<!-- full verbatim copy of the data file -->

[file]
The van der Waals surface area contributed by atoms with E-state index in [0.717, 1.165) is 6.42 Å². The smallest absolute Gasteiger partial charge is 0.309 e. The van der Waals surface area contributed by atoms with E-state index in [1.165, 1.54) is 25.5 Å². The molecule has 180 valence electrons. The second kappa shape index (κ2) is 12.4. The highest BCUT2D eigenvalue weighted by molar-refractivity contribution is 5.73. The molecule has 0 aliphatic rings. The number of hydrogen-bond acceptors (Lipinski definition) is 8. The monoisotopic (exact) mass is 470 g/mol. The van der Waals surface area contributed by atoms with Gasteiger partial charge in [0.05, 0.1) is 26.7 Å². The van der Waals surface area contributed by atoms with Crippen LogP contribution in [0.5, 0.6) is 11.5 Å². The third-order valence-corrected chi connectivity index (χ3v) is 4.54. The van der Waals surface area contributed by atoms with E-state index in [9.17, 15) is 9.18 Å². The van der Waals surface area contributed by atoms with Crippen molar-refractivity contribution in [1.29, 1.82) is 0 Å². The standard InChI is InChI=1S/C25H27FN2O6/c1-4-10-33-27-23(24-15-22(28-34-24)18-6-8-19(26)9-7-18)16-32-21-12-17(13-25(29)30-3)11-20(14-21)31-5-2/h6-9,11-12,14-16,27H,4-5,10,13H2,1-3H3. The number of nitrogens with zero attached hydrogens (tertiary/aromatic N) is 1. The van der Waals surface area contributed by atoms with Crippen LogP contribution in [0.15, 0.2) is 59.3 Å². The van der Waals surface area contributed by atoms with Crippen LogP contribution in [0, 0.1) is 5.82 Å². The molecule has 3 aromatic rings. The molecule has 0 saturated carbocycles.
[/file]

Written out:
The van der Waals surface area contributed by atoms with E-state index in [0.717, 1.165) is 6.42 Å². The smallest absolute Gasteiger partial charge is 0.309 e. The van der Waals surface area contributed by atoms with E-state index in [1.165, 1.54) is 25.5 Å². The molecule has 180 valence electrons. The second kappa shape index (κ2) is 12.4. The highest BCUT2D eigenvalue weighted by molar-refractivity contribution is 5.73. The molecule has 0 aliphatic rings. The number of hydrogen-bond acceptors (Lipinski definition) is 8. The monoisotopic (exact) mass is 470 g/mol. The van der Waals surface area contributed by atoms with Gasteiger partial charge in [0.05, 0.1) is 26.7 Å². The van der Waals surface area contributed by atoms with Crippen LogP contribution in [0.5, 0.6) is 11.5 Å². The third-order valence-corrected chi connectivity index (χ3v) is 4.54. The van der Waals surface area contributed by atoms with E-state index in [9.17, 15) is 9.18 Å². The van der Waals surface area contributed by atoms with Crippen molar-refractivity contribution in [1.29, 1.82) is 0 Å². The standard InChI is InChI=1S/C25H27FN2O6/c1-4-10-33-27-23(24-15-22(28-34-24)18-6-8-19(26)9-7-18)16-32-21-12-17(13-25(29)30-3)11-20(14-21)31-5-2/h6-9,11-12,14-16,27H,4-5,10,13H2,1-3H3. The number of nitrogens with zero attached hydrogens (tertiary/aromatic N) is 1. The van der Waals surface area contributed by atoms with Crippen LogP contribution in [0.15, 0.2) is 59.3 Å². The van der Waals surface area contributed by atoms with Crippen LogP contribution in [0, 0.1) is 5.82 Å². The molecule has 3 aromatic rings. The molecule has 0 saturated carbocycles.